Roland Barthes began as a structuralist and in S/Z, he began to branch off into post-structuralism. S/Z is a three hundred page dissection of a short story by Balzac called Sarrasine. The plot of Sarrasine is relatively uncomplicated. A sculptor falls in love with a woman who is actually a castrato, a man who has had his penis surgically removed. In an earlier published article, "The Death of the Author," Barthes uses Sarrasine as a starting point that leads toward involving the reader in a multi-faceted exploration of the story's plurality of voices even as he diminishes the role of the writer. Barthes greatly expanded this premise into a full-length book, S/Z. Critics have often wondered how to perceive it. Most agree that Barthes takes the basic concepts of structuralism and expands them so hugely that the result is less a scholarly treatise on structuralism than some weirdly lumped parody of it. Whatever traditional elements of structuralism are examined, by the time that Barthes finishes, structuralism as a working and generally accepted theory of literary criticism has been so thoroughly sliced and diced that its remaining strands seem wispy, fragmented, and totally unable to account for the plurality of discourses that Barthes insists are right there to be discerned. Reading S/Z requires one to reach a mindset that judges it as either an exhilarating voyage that embraces a new way to read established texts or as an upsetting deconstructing of long held assumptions that used to divide the universe into emotionally satisfying and complete entities.
Prior to the publication on S/Z, most critics tended to view literature as exemplifying the belief in the Universality of Man--that man had a basic and eternal soul that represented a series of fixed and basically wholesome attributes. The literature that man wrote subordinated a myriad of free-floating pluralities of thought to inhere within a centered core of meaning. The result was that both reader and writer assumed that man and his universe could harmonize in a mutually receptive collaboration that seemed to be as "natural" as it was eternal. This tendency for the reader to accept passively the author's explicit and implicit set of themes and assumptions in a conventional and predictable manner Barthes called "readerly." Barthes then threw an intellectual fragmentation grenade into the collective and overly composed psyches of readers whom Barthes saw as needing a weaning from their smug complacency. In this new paradigm of reader involvement, Barthes urges his readers to recognize that whatever the nature of the text that they are reading, that text is not composed of "new" elements. In fact, all texts are merely recombinants of previous texts, and these texts are similarly composed of other and earlier recognizable elements. It is the readers' duty to perceive that these texts are codes which operate within an overarching cultural network, leading readers to expand their vision outward as they follow an infinitely expanding set of philosophical and literary threads. To do this well demands that readers work much harder than their readerly peers. These readers must involve themselves more closely in the act of reading. They are far more likely than one who is readerly oriented to reinvest the text with a plurality of previously submerged meanings. In fact, Barthes suggests that when this reinvesting reaches a critical point, a brand-new text emerges, one which is a function of an aggressive reader interacting with a text that is no longer seen as closed or complete. This tendency for the reader to create a "new" text merely by following the recursive and infinite loopings of delineated codes Barthes called "writerly."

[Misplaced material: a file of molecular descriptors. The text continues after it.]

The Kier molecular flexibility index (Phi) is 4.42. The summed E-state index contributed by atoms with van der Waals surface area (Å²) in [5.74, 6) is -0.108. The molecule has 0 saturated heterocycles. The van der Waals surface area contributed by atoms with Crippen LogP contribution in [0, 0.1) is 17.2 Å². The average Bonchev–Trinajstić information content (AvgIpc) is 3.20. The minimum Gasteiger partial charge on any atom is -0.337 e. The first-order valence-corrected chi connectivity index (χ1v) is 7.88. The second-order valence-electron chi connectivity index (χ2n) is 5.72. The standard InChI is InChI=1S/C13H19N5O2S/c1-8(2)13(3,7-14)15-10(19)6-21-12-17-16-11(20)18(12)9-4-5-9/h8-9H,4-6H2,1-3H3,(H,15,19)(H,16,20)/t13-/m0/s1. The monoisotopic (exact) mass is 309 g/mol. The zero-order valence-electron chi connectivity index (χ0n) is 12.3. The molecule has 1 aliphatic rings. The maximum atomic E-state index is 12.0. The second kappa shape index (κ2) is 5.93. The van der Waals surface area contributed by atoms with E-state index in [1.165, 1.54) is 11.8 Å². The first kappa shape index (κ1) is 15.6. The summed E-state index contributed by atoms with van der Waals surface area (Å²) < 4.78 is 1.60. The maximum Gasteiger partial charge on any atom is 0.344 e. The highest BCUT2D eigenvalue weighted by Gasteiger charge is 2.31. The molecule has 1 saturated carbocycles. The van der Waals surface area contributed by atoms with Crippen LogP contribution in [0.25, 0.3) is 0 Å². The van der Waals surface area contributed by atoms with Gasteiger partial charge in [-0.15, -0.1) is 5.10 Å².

Barthes writes of authors, mostly of the classical sort, who created novels that focused on not upsetting the literary applecart by avoiding contradiction and welcoming a centering of meaning. These novels had clearly defined hierarchies. These inward-looking novels were of the readerly sort that encouraged readers not to question the Way Things Were. Modern novels, by contrast, demand of the reader not only to question underlying assumptions and ideologies but also of the author to engage the reader to do precisely that. As far as textuality was concerned, readers could decode any text--even otherwise readerly ones--in a writerly way by whisking away the bland illusion of unity and coherence to discern the fragmented unreality that simmered underneath.
The "codes" that Barthes uses to configure all texts are the same codes that can be used to give shape and form to virtually all aspects of culture from books, to art, to television commercials, and even to professional wrestling. Barthes never assumes that any code comes in a pre-packaged ball of reality that is a subset of some ultimate context. Rather, these codes are people dependent, the meanings of which have relevance only to those who are already conversant with them. Since readerly texts, in Barthes' opinion are no more than the enervated relics of discarded ideologies, it is essential that writerly texts step into this literary vacuum as a shield against the predations of a thuggish ruling class that once needed such linguistic chicanery to retain the reins of power. In S/Z, Barthes writes of a way of thought that is light years from traditional structuralism and very closely mirrors the soon to be felt impact of the deconstructionists who followed just a few years later.